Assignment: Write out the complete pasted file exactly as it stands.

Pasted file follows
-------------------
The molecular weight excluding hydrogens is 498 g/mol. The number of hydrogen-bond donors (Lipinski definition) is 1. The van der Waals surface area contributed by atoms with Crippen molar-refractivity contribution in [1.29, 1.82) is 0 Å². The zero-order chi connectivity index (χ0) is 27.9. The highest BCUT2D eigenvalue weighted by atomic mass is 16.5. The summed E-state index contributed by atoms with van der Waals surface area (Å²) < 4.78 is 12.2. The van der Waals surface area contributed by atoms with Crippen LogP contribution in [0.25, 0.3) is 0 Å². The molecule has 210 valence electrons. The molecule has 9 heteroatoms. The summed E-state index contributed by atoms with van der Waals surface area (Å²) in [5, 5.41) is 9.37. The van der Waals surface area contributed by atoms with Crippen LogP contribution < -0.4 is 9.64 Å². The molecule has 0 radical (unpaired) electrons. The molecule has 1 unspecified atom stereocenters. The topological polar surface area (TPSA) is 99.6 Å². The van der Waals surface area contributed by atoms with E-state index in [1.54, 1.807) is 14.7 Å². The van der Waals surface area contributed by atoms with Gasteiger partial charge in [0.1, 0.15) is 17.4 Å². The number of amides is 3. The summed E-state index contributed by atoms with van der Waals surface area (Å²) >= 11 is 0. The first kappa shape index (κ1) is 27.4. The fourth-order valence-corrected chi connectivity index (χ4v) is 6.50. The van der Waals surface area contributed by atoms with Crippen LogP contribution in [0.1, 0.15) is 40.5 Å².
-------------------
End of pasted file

The molecular weight excluding hydrogens is 498 g/mol. The number of hydrogen-bond donors (Lipinski definition) is 1. The van der Waals surface area contributed by atoms with Crippen molar-refractivity contribution in [1.29, 1.82) is 0 Å². The zero-order chi connectivity index (χ0) is 27.9. The highest BCUT2D eigenvalue weighted by atomic mass is 16.5. The summed E-state index contributed by atoms with van der Waals surface area (Å²) < 4.78 is 12.2. The van der Waals surface area contributed by atoms with Crippen LogP contribution in [0.25, 0.3) is 0 Å². The molecule has 210 valence electrons. The molecule has 9 heteroatoms. The summed E-state index contributed by atoms with van der Waals surface area (Å²) in [5, 5.41) is 9.37. The van der Waals surface area contributed by atoms with Crippen LogP contribution < -0.4 is 9.64 Å². The molecule has 0 radical (unpaired) electrons. The molecule has 1 unspecified atom stereocenters. The topological polar surface area (TPSA) is 99.6 Å². The van der Waals surface area contributed by atoms with E-state index in [1.54, 1.807) is 14.7 Å². The van der Waals surface area contributed by atoms with Gasteiger partial charge in [0.1, 0.15) is 17.4 Å². The number of amides is 3. The summed E-state index contributed by atoms with van der Waals surface area (Å²) >= 11 is 0. The first kappa shape index (κ1) is 27.4. The fourth-order valence-corrected chi connectivity index (χ4v) is 6.50. The van der Waals surface area contributed by atoms with Crippen LogP contribution in [0.1, 0.15) is 40.5 Å².